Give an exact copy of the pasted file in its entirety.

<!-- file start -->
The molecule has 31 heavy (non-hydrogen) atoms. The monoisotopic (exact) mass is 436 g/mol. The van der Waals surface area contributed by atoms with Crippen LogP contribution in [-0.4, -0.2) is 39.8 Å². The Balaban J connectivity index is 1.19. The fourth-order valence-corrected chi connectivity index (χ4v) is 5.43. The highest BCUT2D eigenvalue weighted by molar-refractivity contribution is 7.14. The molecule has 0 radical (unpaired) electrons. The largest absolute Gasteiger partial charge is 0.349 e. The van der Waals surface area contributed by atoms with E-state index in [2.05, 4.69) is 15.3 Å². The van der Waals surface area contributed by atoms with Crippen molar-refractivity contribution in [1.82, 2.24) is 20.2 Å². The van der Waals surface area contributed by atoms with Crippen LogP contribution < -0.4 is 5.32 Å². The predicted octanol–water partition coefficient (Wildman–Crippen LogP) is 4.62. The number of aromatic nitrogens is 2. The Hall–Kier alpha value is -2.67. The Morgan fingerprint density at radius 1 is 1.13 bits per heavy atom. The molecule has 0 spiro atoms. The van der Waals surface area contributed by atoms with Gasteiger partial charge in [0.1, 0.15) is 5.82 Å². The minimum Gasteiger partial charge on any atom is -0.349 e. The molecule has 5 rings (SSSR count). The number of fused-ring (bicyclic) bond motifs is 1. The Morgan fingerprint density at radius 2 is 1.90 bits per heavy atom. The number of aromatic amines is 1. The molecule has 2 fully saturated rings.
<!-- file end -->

The molecule has 31 heavy (non-hydrogen) atoms. The monoisotopic (exact) mass is 436 g/mol. The van der Waals surface area contributed by atoms with Crippen LogP contribution in [-0.4, -0.2) is 39.8 Å². The Balaban J connectivity index is 1.19. The fourth-order valence-corrected chi connectivity index (χ4v) is 5.43. The highest BCUT2D eigenvalue weighted by molar-refractivity contribution is 7.14. The molecule has 0 radical (unpaired) electrons. The largest absolute Gasteiger partial charge is 0.349 e. The van der Waals surface area contributed by atoms with E-state index in [2.05, 4.69) is 15.3 Å². The van der Waals surface area contributed by atoms with Crippen molar-refractivity contribution in [1.82, 2.24) is 20.2 Å². The van der Waals surface area contributed by atoms with Crippen LogP contribution < -0.4 is 5.32 Å². The predicted octanol–water partition coefficient (Wildman–Crippen LogP) is 4.62. The number of aromatic nitrogens is 2. The Hall–Kier alpha value is -2.67. The Morgan fingerprint density at radius 1 is 1.13 bits per heavy atom. The molecule has 0 spiro atoms. The van der Waals surface area contributed by atoms with Gasteiger partial charge in [0.1, 0.15) is 5.82 Å². The minimum Gasteiger partial charge on any atom is -0.349 e. The molecule has 5 rings (SSSR count). The number of fused-ring (bicyclic) bond motifs is 1. The Morgan fingerprint density at radius 2 is 1.90 bits per heavy atom. The number of aromatic amines is 1. The molecule has 2 fully saturated rings.